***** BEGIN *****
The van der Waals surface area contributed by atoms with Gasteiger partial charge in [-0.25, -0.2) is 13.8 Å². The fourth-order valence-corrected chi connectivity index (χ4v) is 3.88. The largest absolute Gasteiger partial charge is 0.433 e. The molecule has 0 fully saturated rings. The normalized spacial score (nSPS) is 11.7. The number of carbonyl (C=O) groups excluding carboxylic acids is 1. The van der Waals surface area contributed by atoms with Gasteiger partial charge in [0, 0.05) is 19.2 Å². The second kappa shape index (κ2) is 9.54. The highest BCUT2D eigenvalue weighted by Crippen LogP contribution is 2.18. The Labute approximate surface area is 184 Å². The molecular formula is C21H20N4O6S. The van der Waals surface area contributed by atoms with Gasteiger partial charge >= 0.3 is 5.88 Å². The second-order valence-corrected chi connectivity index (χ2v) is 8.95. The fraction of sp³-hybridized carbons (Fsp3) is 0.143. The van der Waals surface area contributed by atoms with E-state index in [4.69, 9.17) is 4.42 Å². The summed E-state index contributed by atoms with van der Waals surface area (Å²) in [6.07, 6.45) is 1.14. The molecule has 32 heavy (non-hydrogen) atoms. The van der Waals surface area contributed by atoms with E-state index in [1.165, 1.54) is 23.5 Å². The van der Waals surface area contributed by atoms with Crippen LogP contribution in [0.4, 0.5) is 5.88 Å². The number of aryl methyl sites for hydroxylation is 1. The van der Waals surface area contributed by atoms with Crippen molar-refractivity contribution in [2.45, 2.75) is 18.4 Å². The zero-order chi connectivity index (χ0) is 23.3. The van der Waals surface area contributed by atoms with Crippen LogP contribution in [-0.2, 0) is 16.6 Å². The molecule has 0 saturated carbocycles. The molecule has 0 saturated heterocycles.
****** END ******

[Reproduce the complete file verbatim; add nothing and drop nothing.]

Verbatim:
The van der Waals surface area contributed by atoms with Gasteiger partial charge in [-0.25, -0.2) is 13.8 Å². The fourth-order valence-corrected chi connectivity index (χ4v) is 3.88. The largest absolute Gasteiger partial charge is 0.433 e. The molecule has 0 fully saturated rings. The normalized spacial score (nSPS) is 11.7. The number of carbonyl (C=O) groups excluding carboxylic acids is 1. The van der Waals surface area contributed by atoms with Gasteiger partial charge in [0, 0.05) is 19.2 Å². The second kappa shape index (κ2) is 9.54. The highest BCUT2D eigenvalue weighted by Crippen LogP contribution is 2.18. The Labute approximate surface area is 184 Å². The molecular formula is C21H20N4O6S. The van der Waals surface area contributed by atoms with Gasteiger partial charge >= 0.3 is 5.88 Å². The second-order valence-corrected chi connectivity index (χ2v) is 8.95. The fraction of sp³-hybridized carbons (Fsp3) is 0.143. The van der Waals surface area contributed by atoms with E-state index in [4.69, 9.17) is 4.42 Å². The summed E-state index contributed by atoms with van der Waals surface area (Å²) in [6.07, 6.45) is 1.14. The molecule has 32 heavy (non-hydrogen) atoms. The van der Waals surface area contributed by atoms with E-state index in [1.165, 1.54) is 23.5 Å². The van der Waals surface area contributed by atoms with Crippen LogP contribution in [0.4, 0.5) is 5.88 Å². The number of aryl methyl sites for hydroxylation is 1. The van der Waals surface area contributed by atoms with Crippen molar-refractivity contribution in [2.45, 2.75) is 18.4 Å². The zero-order chi connectivity index (χ0) is 23.3. The van der Waals surface area contributed by atoms with Crippen LogP contribution in [-0.2, 0) is 16.6 Å². The molecule has 0 saturated carbocycles. The molecule has 0 saturated heterocycles.